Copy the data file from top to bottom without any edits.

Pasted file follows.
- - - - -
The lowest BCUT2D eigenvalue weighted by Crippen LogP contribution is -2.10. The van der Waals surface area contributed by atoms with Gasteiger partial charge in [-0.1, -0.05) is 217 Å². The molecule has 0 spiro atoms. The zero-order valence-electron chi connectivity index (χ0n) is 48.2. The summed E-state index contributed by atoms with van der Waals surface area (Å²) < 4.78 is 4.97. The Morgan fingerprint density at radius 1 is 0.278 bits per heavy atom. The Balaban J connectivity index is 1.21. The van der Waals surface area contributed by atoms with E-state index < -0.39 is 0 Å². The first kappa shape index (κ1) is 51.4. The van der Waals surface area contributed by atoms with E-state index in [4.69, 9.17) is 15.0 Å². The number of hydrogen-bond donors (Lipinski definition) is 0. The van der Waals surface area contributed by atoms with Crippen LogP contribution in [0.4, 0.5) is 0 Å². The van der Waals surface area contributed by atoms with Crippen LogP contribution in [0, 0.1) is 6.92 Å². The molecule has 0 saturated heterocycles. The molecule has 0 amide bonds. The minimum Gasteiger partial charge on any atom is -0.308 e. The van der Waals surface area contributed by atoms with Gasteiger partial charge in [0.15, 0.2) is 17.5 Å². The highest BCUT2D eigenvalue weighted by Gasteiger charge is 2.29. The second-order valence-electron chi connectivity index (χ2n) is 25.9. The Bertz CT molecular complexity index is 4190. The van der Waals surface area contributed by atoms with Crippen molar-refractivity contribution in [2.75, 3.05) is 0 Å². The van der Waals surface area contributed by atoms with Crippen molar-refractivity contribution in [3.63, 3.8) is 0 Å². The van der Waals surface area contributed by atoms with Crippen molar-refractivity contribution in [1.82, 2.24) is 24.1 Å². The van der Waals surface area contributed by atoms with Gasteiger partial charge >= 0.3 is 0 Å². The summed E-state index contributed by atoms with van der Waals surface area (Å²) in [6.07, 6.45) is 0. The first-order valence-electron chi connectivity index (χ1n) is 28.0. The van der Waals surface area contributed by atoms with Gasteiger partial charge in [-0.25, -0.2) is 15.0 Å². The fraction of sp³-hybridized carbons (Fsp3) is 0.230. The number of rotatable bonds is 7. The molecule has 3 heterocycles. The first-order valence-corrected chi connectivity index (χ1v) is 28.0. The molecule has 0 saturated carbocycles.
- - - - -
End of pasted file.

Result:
The lowest BCUT2D eigenvalue weighted by Crippen LogP contribution is -2.10. The van der Waals surface area contributed by atoms with Gasteiger partial charge in [-0.1, -0.05) is 217 Å². The molecule has 0 spiro atoms. The zero-order valence-electron chi connectivity index (χ0n) is 48.2. The summed E-state index contributed by atoms with van der Waals surface area (Å²) < 4.78 is 4.97. The Morgan fingerprint density at radius 1 is 0.278 bits per heavy atom. The Balaban J connectivity index is 1.21. The van der Waals surface area contributed by atoms with E-state index < -0.39 is 0 Å². The first kappa shape index (κ1) is 51.4. The van der Waals surface area contributed by atoms with E-state index in [4.69, 9.17) is 15.0 Å². The number of hydrogen-bond donors (Lipinski definition) is 0. The van der Waals surface area contributed by atoms with Crippen LogP contribution in [0.4, 0.5) is 0 Å². The van der Waals surface area contributed by atoms with Crippen LogP contribution in [0, 0.1) is 6.92 Å². The molecule has 0 saturated heterocycles. The molecule has 0 amide bonds. The minimum Gasteiger partial charge on any atom is -0.308 e. The van der Waals surface area contributed by atoms with Gasteiger partial charge in [0.15, 0.2) is 17.5 Å². The highest BCUT2D eigenvalue weighted by Gasteiger charge is 2.29. The second-order valence-electron chi connectivity index (χ2n) is 25.9. The Bertz CT molecular complexity index is 4190. The van der Waals surface area contributed by atoms with Crippen molar-refractivity contribution in [2.75, 3.05) is 0 Å². The van der Waals surface area contributed by atoms with Crippen molar-refractivity contribution in [3.63, 3.8) is 0 Å². The van der Waals surface area contributed by atoms with Crippen molar-refractivity contribution in [1.82, 2.24) is 24.1 Å². The van der Waals surface area contributed by atoms with Gasteiger partial charge >= 0.3 is 0 Å². The summed E-state index contributed by atoms with van der Waals surface area (Å²) in [6.07, 6.45) is 0. The first-order valence-electron chi connectivity index (χ1n) is 28.0. The van der Waals surface area contributed by atoms with Gasteiger partial charge in [-0.25, -0.2) is 15.0 Å². The fraction of sp³-hybridized carbons (Fsp3) is 0.230. The number of rotatable bonds is 7. The molecule has 3 heterocycles. The first-order valence-corrected chi connectivity index (χ1v) is 28.0. The molecule has 0 saturated carbocycles.